Beijing dialect

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Noun1.Beijing dialect - the dialect of Chinese spoken in Beijing and adopted as the official language for all of ChinaBeijing dialect - the dialect of Chinese spoken in Beijing and adopted as the official language for all of China
Chinese - any of the Sino-Tibetan languages spoken in China; regarded as dialects of a single language (even though they are mutually unintelligible) because they share an ideographic writing system
References in periodicals archive ?
In the introductory chapter, for example, we are told that "The Beijing dialect was chosen in 1913 as the basis of the new national language, although at the time there was still disagreement on whether elements from other dialects should be included" (p.
After coming to power, the CCP pushed for adopting Putonghua (standard Chinese), which is based on the Beijing dialect and is quite different from the southern dialects.
While the Beijing dialect -- Mandarin, as we call it, or putonghua, the common language in Chinese -- is taught in schools throughout China, it is a second language for half the population.
Before proceeding we present a brief overview of the place of the Beijing dialect as a prestige norm in the history of Mandarin.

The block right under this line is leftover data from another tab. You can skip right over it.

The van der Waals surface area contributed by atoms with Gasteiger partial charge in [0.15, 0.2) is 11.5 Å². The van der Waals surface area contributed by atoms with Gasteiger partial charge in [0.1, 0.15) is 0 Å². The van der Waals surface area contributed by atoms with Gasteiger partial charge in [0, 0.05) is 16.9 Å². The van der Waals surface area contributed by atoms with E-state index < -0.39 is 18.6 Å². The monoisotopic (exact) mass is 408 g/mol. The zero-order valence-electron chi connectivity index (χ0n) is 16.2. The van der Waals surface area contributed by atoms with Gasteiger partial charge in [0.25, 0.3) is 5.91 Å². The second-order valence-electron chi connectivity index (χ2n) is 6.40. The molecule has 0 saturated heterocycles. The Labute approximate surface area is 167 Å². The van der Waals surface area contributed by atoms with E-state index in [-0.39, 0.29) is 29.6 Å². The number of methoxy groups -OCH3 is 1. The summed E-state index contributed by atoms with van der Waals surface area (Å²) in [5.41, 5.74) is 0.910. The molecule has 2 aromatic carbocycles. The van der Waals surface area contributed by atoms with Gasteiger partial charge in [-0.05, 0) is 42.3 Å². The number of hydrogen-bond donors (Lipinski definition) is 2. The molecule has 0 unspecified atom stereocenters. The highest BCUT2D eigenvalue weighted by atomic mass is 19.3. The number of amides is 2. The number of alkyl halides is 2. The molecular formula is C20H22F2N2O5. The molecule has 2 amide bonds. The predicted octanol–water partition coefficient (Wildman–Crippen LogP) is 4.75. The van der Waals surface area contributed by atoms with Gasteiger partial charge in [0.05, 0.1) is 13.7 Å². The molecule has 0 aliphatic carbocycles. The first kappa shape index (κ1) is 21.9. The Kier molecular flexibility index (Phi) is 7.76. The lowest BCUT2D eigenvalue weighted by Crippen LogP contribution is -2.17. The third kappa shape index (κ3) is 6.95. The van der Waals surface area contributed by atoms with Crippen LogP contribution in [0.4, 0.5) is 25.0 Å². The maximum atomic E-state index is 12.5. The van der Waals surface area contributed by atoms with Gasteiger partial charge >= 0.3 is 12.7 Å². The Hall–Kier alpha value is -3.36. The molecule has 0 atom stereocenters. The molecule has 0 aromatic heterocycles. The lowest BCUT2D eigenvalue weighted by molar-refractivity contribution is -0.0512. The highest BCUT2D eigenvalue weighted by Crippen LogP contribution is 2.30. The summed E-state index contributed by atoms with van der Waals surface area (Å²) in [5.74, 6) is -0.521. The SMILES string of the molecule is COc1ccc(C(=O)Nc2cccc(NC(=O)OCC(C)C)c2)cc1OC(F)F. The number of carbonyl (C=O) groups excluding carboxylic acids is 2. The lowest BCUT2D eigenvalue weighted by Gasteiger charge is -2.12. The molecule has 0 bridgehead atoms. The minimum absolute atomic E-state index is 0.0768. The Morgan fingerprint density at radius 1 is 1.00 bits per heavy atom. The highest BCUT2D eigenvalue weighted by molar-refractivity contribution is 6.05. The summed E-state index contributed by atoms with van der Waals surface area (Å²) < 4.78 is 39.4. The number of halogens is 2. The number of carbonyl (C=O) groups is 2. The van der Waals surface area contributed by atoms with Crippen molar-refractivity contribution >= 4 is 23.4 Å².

In linguistic practice, the Beijing dialect emerged as a serious competitor to a southern form of Mandarin not during the Ming dynasty but only since the Qing Qianlong era during the eighteenth century.
9) Conversely, the relative frequency of the haishi A, haishi B form in the first eighty chapters of Honglou meng might indicate that the author of these chapters was more heavily influenced by some dialect of the southern Mandarin group: this preference for the haishi A, haishi B form is also seen in the eighteenth-century novel Rulin waishi (An Unofficial History of the Literati), the first thirty-two chapters of which are written in a dialect from the southern Mandarin group;(10) and it is not seen in the nineteenth-century Ernu yingxiong zhuan (Stories of Heroes and Heroines), which is written in the Beijing dialect of the northern Mandarin group.
Furthermore, he suggested that modern Beijing dialect was a descendant of that pidgin (Hashimoto 1986).

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